I spoke to a mother a couple years ago when I invited her daughter to a free workout. Her mother was interested, but said she did not have time. She explained that her daughter had two high school team practices per week, two AAU team practices per week, three sessions per week with a “plyo coach,” two workouts per week with a personal trainer in group workouts and a tournament every weekend with her high school team and AAU team. She invested 15 hours per week plus the weekend tournaments. The irony was that when I watched her play  with a college recruiting coordinator, the college coach said that she looked like she could be pretty good if she worked with a good coach!

The problem with her training schedule was that none of the coaches communicated. Her “plyo coach” worked separately from her workout coach and her AAU coach did not communicate with her high school coach. No coach overworked the player by him or herself, but the accumulation of training over time was probably too much (close to 25 hours if you count the weekend tournaments, without a single day to rest).

If looking strictly at the high school schedule versus the Unicaja schedule, Unicaja’s schedule provides several advantages.

  1. Assuming that most coaches do not like to lift weights the day before the game, when can a team lift weights? Monday and Saturday. How productive are workouts the day after a game on the weekend?
  2. The Unicaja schedule incorporates two individual position-specific skill workouts, whereas the high school schedule is all team practices.
  3. The Unicaja schedule provides a day of rest twice per week (Wednesday and Sunday), whereas the high school schedule combines the two off-days (Saturday and Sunday).
  4. With a game only on Saturdays, Unicaja can practice hard Monday, Tuesday and Thursday and have a day for a lighter practice before game day. The high school schedule affords a hard practice on Monday.
  5. With two games per week, coaches spend much of their time preparing for their next opponent on their Tuesday and Thursday practices. With one game per week, Unicaja can use Monday, Tuesday and Thursday for more general practices and Friday to prepare for their next opponent.

The Unicaja training schedule favors player development because of its structure. Meanwhile, the typical high school schedule is geared toward competition and game preparation.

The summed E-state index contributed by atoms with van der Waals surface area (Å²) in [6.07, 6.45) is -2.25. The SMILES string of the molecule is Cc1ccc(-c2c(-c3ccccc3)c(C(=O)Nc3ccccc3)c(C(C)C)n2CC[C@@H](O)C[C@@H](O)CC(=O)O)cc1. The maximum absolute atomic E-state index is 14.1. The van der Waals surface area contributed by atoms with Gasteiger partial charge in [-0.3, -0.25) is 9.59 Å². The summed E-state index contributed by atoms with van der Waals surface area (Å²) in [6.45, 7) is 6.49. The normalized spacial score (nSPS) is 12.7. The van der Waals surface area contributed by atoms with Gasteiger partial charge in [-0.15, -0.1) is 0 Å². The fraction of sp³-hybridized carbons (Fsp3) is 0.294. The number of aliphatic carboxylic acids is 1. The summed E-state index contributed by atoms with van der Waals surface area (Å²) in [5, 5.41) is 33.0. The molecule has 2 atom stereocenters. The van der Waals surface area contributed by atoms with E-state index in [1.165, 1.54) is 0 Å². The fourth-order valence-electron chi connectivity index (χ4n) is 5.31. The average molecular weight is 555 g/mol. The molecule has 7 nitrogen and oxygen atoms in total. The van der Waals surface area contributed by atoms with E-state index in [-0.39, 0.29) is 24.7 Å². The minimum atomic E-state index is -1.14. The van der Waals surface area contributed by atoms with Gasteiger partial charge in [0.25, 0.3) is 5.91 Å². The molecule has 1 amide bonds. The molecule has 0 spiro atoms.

When I argue about various systems, this is my argument. Unicaja’s system favors development through its schedule. It’s not about coaching styles or ability. The schedule provides the time to emphasize player development, whereas the high school schedule is rushed and focused on games.

Secondly, the Unicaja system keeps all parts — players, coaches, strength coaches, trainers — on the same page where they can work together for each athlete, whereas the current high school/club schedule lacks continuity as each segment works as its own entity.

The high school/club schedule puts a heavy emphasis on the player and parents to understand his or her body, understanding his or her training and create an individual program within these different entities to meet the individual’s needs within his various team’s goals and schedules.

I know players who skip club practice to work with trainers because they feel the club practice is useless. I know players who skip high school tournaments for club tournaments because of the better competition. I know players who skip club practices for a high school league game because they feel that games are more important than practices.

Because of their commitments, they are stretched and have to choose, which pits one coach against another.

The Unicaja system eliminates these choices and battles and organizes the training activities in one location with one goal and one commitment for the players. The benefits of the Unicaja system are those that I envisioned for the Elite Development League and see as an improvement over the current system where players go back and forth between high school and club ball and trainers and strength coaches. My goal with the EDL was to present an alternative that negates the pressure that players feel to transfer schools to a better basketball program and creates a more unified development system rather than the current hodgepodge of programs to encourage a more balanced, periodized schedule which emphasizes player development with competition, not just game preparation and competition.